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Grandes Jorasses, SW Flank


An unforgettable journey through complex terrain for the 4000m peak connoisseur

Alpine Climbing Difficult

5.1 km
1.4 km
1.4 km
Low Point
2.8 km
High Point
4.2 km
Grandes Jorasses, SW Flank Map

This is a true mountaineer’s summit, of the highest calibre, to be cherished by all. There are many famous and ground-breaking routes on the N Face, but all of them lead to this route as a descent, or something harder.


However, this is not simply to be regarded as a descent route, as it is a fine and worthy objective in its own right, requiring the full spectrum mountain skills and judgement, as well as great fitness and acclimatisation. Conditions are everything, especially on this route, and, whilst often in good condition in late June and July, by August glacial recession may render it very difficult, dangerous or impossible.

Being S facing, long and complex on steep glaciated terrain, a very early start from the hut is essential. Follow the cairned but vague track, taking good note of exactly where you came from, as it is surprisingly hard to locate the hut in descent, as there are cairns everywhere! A recce the night before is advised.

Cairns lead onto the Planpincieux Glacier, which you follow to the foot of the Rocher du Reposoir ridge at about 3400m. This whole section can be very thought provoking with lots of crevasses, snow bridges and some serac danger. The ridge is a pleasant rocky scramble which may have some snow patches too, with odd short technical moves. It is standard practise to move together on this.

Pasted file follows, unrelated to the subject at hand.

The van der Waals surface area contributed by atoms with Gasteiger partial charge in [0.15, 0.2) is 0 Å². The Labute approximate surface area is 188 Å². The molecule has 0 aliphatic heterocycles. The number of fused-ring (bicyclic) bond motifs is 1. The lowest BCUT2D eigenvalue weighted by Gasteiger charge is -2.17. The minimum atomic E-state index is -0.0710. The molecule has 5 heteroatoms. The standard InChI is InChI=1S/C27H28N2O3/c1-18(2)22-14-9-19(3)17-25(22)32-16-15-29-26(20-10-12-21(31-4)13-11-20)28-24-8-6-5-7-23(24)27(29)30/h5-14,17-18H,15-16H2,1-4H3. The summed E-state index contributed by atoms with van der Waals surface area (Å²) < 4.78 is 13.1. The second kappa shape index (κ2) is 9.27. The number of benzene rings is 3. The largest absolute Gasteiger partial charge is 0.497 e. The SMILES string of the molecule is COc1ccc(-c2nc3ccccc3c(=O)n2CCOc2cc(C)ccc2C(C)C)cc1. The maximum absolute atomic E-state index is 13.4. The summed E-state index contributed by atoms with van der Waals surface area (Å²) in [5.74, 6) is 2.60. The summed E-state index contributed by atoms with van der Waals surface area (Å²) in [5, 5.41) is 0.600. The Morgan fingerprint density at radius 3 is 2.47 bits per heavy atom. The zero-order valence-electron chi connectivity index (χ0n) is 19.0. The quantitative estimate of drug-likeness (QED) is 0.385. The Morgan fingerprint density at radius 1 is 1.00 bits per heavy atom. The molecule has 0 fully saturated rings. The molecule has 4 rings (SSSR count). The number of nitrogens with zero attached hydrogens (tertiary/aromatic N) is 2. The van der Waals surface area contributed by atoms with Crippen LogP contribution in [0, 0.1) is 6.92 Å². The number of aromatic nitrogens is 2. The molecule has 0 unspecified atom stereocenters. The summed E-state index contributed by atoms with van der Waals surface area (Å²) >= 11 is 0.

At the top of the ridge you cross the upper part of the Grandes Jorasses Glacier, which isn’t normally too tricky. You are aiming for another rocky buttress, at its toe, the Rocher Whymper. This descends directly from Pt Whymper and can also be used as a method of ascent or descent, with continuously interesting scrambling, but never too hard.

More common is to traverse off the Rocher Whymper when it is easy to get onto the adjacent snow slopes. Again there is a route choice. In optimal conditions you can climb a steep snowy couloir in between the Rocher Whymper and the huge hanging serac, though this may be non-existent, or black ice later in the season. A common alternative, which is easier and shorter, but exposed to serac fall, is to take a long gently rising traverse rightwards under the full width of the serac.

Clearly this is not a place to hang around and threatened by completely unpredictable but definite danger. This leads to final mixed scrambling to the summit. Marvel at the staggering view, imagining Cassin here after the first ascent of the Walker Spur, over 3 days in 1938, with rudimentary equipment. But don’t hang around, as your descent will be slowly cooking.

You can reverse any of the three ascent routes described. I have been down the Rocher Whymper and, whilst objectively very safe, it is slower than when I ran the gauntlet under the serac another time. Arguably your safest route is the quickest, as it is the heavily crevassed section to get through the Planpincieux Glacier that is the most hazardous. There are various short abseils you can do in descent. But if you are confident it may be quicker (and hence safer) to downclimb. The earlier you get there the safer the snow bridges. Once off the Planpincieux Glacier breathe a sigh of relief and follow your well-remembered cairn strewn walk back down to the hut.

Savour a cold beer and relish the magnificent day out, to one of the greatest Alpine summits of them all. I recommend spending a second night in the hut. One time I carried on down and regretted it! Savour the moment in this wild and austere environment.



The beginning of truly technical terrain which might involve pitched climbing on rock and/or ice, exposed terrain and complex route finding in ascent and descent. Equivalent to AD, AD+

High Exposure

3 out of 4

Much of the route is difficult to protect and a fall could be disastrous at certain points.


4 out of 4

In the high mountains or remote conditions, all individuals must be completely autonomous in every situation.

Best time to visit

between June and July

Equipment required

  • Ice axe
  • Crampons
  • Quickdraws
  • Glacier kit
  • Wires and Friends

Similar routes nearby

Guidebooks in this area